In short, welcome gladly the light of the sun and walk in the sun when the opportunity permits, or resort to ingesting vitamin D supplements.
What are the non-human animals in our homes thinking? What are they trying to tell us? Are they happy? Animal Communication is designed to provide some answers to such questions, and Noah's Ark animal shelter is bringing renowned Animal Communicator, Ms Rosina Arquati, to Singapore .
Date: 8 or 10 Mar
Price: S$80 per pax
Venue: Infusion Restaurant ( Dempsey Road )
Each evening is limited to 50 pax per night. It includes dinner and an introduction on Animal Communication by Ms Rosina Arquati.
For more details on the events, location or how to register, please visit the Noah’s Ark blog: http://noahsarkcares.blogspot.com
Only human animals are allowed, but please bring along photographs of your non-human animal friends.
A VSS member sent the following about a surprise finding in JB.
We occasionally head down to Johor Bahru for shopping and with the OPC scheme having been tweaked recently to include full-day use on Saturdays, we went over last Saturday. Our usual haunt is JUSCO Tebrau City located just after the junction of Tebrau Highway and Pasir Gudang Highway , and recently a TESCO shopping centre was built next to this.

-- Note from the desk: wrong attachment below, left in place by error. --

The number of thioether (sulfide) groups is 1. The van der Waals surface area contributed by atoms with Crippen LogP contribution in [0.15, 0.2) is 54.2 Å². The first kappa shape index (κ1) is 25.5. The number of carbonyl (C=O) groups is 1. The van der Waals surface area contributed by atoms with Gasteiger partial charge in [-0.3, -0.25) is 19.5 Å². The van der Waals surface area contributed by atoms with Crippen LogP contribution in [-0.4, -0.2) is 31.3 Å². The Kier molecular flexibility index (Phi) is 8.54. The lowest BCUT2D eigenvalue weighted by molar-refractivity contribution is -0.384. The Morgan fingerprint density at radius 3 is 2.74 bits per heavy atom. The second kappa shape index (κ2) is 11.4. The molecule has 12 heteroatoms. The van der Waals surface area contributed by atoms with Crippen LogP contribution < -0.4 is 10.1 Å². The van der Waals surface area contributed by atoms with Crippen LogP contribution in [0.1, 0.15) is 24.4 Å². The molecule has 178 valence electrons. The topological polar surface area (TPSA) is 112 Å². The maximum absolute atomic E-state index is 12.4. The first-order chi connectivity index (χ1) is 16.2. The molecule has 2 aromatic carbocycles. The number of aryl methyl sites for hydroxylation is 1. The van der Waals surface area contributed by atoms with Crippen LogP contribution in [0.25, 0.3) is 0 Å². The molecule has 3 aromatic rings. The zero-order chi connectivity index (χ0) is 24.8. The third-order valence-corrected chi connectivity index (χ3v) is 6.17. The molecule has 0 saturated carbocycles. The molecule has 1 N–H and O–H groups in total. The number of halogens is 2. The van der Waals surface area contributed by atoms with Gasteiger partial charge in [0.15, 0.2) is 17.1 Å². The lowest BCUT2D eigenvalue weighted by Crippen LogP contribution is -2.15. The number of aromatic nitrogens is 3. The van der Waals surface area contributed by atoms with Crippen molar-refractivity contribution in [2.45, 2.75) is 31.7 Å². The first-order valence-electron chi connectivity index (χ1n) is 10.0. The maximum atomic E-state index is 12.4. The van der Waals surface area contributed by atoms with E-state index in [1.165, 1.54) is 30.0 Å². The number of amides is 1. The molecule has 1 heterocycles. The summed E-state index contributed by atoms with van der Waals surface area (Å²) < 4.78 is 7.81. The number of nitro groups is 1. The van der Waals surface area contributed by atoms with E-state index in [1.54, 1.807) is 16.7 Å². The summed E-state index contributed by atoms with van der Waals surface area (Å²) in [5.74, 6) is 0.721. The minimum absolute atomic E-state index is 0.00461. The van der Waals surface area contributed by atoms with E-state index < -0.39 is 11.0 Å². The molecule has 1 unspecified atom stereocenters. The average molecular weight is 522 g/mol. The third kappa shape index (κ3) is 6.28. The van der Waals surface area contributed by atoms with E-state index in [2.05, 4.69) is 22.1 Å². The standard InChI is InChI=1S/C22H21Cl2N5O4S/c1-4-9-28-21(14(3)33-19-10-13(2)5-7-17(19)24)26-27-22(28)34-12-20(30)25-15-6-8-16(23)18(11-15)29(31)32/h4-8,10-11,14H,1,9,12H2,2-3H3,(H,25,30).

Notably, my wife even let out a yelp when she noticed the labelling includes a 'suitable for vegans' tag - something we'd be hard-pressed to find even in Singapore ! Needless to say we were/are highly impressed with TESCO and hope one day they'll open an outlet here in Singapore .
Wong Kee Yew is one of Singapore ’s top speakers on healthy food. He has done numerous talks, not to mention radio appearances, food demos, a cookbook and organic food tours in Singapore and beyond. Just last Sat, he did a talk at HDB Hub in Toa Payoh.
Now, Kee Yew is launching an Organic Living Meetup Group: http://www.meetup.com/Organic-Living
Plus, he’s doing a talk in Mandarin on Organic Living on Sun, 28 Mar, 2pm @ Sagaramudra Buddhist Society. The content will be secular, despite the host being a religious body. BTW, Kee Yew is trained in biochemistry and continues to work in that field.